While the International spotlight has been focused on the Middle East, events in Latin American countries continue to be of significant interest in the United States, experts told a group of Murray students.
The students, meeting in Riverview Junior High School, participated in a video interview with Latin American experts speaking from Washington. Riverview Junior and Murray High School students took part in the program, sponsored by the CloseUp Foundation. The students had spent several weeks preparing for the discussion of Latin American countries. They also heard from Don Gale, KSL news analyst, during a Monday luncheon that capped off the project.The news program also had electronic links through the Cable Satellite Public Affairs Network (C-Span) with students in Howell, Mich., and Pasadena, Md. In rotation, students at the three sites asked questions of John Burnstein, Washington Office of Latin America, and Joshua Muravchik of the American Enterprise Institute.
C-SPAN II will rebroadcast the student program Friday, March 8, at 6 p.m.
"I don't think the (news) media is ignoring Latin America right now. People tend to be most interested in what's exciting, and the focus now is on the Middle East," said Burnstein. Four years ago, Nicaragua and El Salvador commanded much of the world's attention as they fought for ideological supremacy, he said.
Among factors that contribute to unrest in Latin American countries, Muravchik said, are the involvement of the military in internal affairs and the entrenchment of lop-sided economies that perpetuate a small upper class and huge lower class with few middle-class people.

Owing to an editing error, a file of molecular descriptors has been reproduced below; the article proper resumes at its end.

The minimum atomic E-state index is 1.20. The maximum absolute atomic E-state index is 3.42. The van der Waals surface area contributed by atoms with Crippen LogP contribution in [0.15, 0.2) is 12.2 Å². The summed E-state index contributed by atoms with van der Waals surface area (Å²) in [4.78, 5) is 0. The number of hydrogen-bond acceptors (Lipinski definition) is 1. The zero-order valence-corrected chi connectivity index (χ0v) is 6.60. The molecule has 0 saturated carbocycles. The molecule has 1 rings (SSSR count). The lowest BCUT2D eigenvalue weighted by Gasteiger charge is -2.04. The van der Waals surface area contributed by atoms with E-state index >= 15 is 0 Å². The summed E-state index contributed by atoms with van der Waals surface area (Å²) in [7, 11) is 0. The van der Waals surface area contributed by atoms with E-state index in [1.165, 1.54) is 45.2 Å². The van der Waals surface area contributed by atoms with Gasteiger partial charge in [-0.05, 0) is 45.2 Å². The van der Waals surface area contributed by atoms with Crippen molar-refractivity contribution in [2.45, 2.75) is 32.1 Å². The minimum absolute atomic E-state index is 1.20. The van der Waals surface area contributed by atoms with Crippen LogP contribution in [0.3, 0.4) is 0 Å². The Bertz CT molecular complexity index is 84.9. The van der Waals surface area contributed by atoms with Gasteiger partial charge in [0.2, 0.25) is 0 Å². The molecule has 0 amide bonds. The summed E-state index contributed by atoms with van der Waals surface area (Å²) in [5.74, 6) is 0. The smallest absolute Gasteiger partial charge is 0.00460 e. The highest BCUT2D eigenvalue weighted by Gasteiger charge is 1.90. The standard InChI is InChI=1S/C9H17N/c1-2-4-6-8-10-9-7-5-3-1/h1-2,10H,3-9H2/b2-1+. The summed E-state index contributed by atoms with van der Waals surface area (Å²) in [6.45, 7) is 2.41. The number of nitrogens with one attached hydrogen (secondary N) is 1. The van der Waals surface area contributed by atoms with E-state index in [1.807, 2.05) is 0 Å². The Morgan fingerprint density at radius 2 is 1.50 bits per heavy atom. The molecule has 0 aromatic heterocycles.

When given a fair chance to do so, however, Latin Americans show a preference for democracy, he said, citing the recent election in Chile, in which voters toppled the Pinochet dictatorship.
The United States sometimes makes poor judgment calls, Muravchik admitted. It supported Pinochet against former Chilean leader Allende because communism was the international bugaboo at the time and Allende was communist.
At this point, said Burnstein, "(Fidel) Castro in Cuba may be the last of the died-in-the-wool communists." He represents the urge in many small countries to stand up to "American imperialism," he said. "The United States does have an ugly image in many countries."
The decline of communism in Europe may contribute to the democratization of Latin American countries as well.
Murray High School 11th-grader Jed Burton asked Muravchik how the United States could help influence economies in Latin American countries to promote more democratic government in those countries.
"A heavy overlay of restrictions and regulations in those countries make it hard for people to start new businesses or enhance trade," Muravchik said. A U.S.-supported effort to discourage the hide-bound traditions that prevent economic expansion may ultimately create broader distribution of wealth in the third world countries and more interest in democratic government.
Many Latin Americans are greatly dissatisfied with their governments and economic conditions, but lack political influence to move them toward democracy, Burnstein said. "They want to help themselves, but find it very difficult.
Should the United States interfere when Latin American democracies are in trouble, asked Murray student Heather Greenhalgh.
It is over-optimistic for Americans to assume that democracy will continue uninterrupted in countries where it is still an experiment, Muravchik said. The United States can offer economic aid (for instance, through debt relief) and diplomatic encouragement, but needs to maintain some remoteness to avoid creating resentment and ill will.
The Murray students did not all get to ask their questions during the hourlong program. Among those who participated or were prepared to do so, besides Jed and Heather, were Aaron Brown, Jessica Ward, Jenny Cassidy, Jonathan Panson, Jacob Bernhardt, Ryan Hancey, Lori Schatten, Jennifer Hanson, Chris Hopkins, Lori Michaelson and Kathy Simpkins.